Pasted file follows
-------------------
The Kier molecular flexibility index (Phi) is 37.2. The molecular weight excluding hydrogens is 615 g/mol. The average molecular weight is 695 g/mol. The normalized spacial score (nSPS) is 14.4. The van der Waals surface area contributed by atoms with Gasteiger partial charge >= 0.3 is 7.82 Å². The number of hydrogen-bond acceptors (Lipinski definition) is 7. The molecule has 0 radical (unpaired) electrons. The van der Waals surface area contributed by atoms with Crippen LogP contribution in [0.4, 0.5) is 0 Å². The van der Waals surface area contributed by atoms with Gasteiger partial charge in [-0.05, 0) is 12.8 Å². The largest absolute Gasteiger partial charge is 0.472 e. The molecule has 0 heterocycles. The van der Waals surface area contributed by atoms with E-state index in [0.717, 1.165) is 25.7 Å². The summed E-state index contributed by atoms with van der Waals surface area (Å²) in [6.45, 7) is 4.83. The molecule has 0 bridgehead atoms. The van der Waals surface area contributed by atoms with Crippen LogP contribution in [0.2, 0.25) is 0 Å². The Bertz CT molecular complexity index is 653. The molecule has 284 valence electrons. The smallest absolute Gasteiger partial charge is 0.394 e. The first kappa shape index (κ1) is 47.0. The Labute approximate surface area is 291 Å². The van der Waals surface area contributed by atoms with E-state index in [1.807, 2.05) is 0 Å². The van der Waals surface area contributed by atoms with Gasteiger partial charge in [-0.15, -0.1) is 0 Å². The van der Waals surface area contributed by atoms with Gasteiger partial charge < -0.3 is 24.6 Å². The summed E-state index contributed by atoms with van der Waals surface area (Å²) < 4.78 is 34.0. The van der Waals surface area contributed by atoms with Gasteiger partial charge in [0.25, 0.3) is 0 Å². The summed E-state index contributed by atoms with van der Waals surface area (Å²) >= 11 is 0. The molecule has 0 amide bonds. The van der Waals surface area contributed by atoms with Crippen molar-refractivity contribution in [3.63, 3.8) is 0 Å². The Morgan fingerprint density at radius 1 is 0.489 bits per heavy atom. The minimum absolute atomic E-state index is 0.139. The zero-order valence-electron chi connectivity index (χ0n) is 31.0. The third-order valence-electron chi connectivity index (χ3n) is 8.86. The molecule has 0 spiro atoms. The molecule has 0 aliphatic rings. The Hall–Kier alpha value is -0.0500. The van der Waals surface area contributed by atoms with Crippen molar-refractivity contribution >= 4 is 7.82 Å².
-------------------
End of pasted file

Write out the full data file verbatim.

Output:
The Kier molecular flexibility index (Phi) is 37.2. The molecular weight excluding hydrogens is 615 g/mol. The average molecular weight is 695 g/mol. The normalized spacial score (nSPS) is 14.4. The van der Waals surface area contributed by atoms with Gasteiger partial charge >= 0.3 is 7.82 Å². The number of hydrogen-bond acceptors (Lipinski definition) is 7. The molecule has 0 radical (unpaired) electrons. The van der Waals surface area contributed by atoms with Crippen LogP contribution in [0.4, 0.5) is 0 Å². The van der Waals surface area contributed by atoms with Gasteiger partial charge in [-0.05, 0) is 12.8 Å². The largest absolute Gasteiger partial charge is 0.472 e. The molecule has 0 heterocycles. The van der Waals surface area contributed by atoms with E-state index in [0.717, 1.165) is 25.7 Å². The summed E-state index contributed by atoms with van der Waals surface area (Å²) in [6.45, 7) is 4.83. The molecule has 0 bridgehead atoms. The van der Waals surface area contributed by atoms with Crippen LogP contribution in [0.2, 0.25) is 0 Å². The Bertz CT molecular complexity index is 653. The molecule has 284 valence electrons. The smallest absolute Gasteiger partial charge is 0.394 e. The first kappa shape index (κ1) is 47.0. The Labute approximate surface area is 291 Å². The van der Waals surface area contributed by atoms with E-state index in [1.807, 2.05) is 0 Å². The van der Waals surface area contributed by atoms with Gasteiger partial charge in [-0.15, -0.1) is 0 Å². The van der Waals surface area contributed by atoms with Gasteiger partial charge < -0.3 is 24.6 Å². The summed E-state index contributed by atoms with van der Waals surface area (Å²) < 4.78 is 34.0. The van der Waals surface area contributed by atoms with Gasteiger partial charge in [0.25, 0.3) is 0 Å². The summed E-state index contributed by atoms with van der Waals surface area (Å²) >= 11 is 0. The molecule has 0 amide bonds. The van der Waals surface area contributed by atoms with Crippen molar-refractivity contribution in [3.63, 3.8) is 0 Å². The Morgan fingerprint density at radius 1 is 0.489 bits per heavy atom. The minimum absolute atomic E-state index is 0.139. The zero-order valence-electron chi connectivity index (χ0n) is 31.0. The third-order valence-electron chi connectivity index (χ3n) is 8.86. The molecule has 0 spiro atoms. The molecule has 0 aliphatic rings. The Hall–Kier alpha value is -0.0500. The van der Waals surface area contributed by atoms with Crippen molar-refractivity contribution >= 4 is 7.82 Å².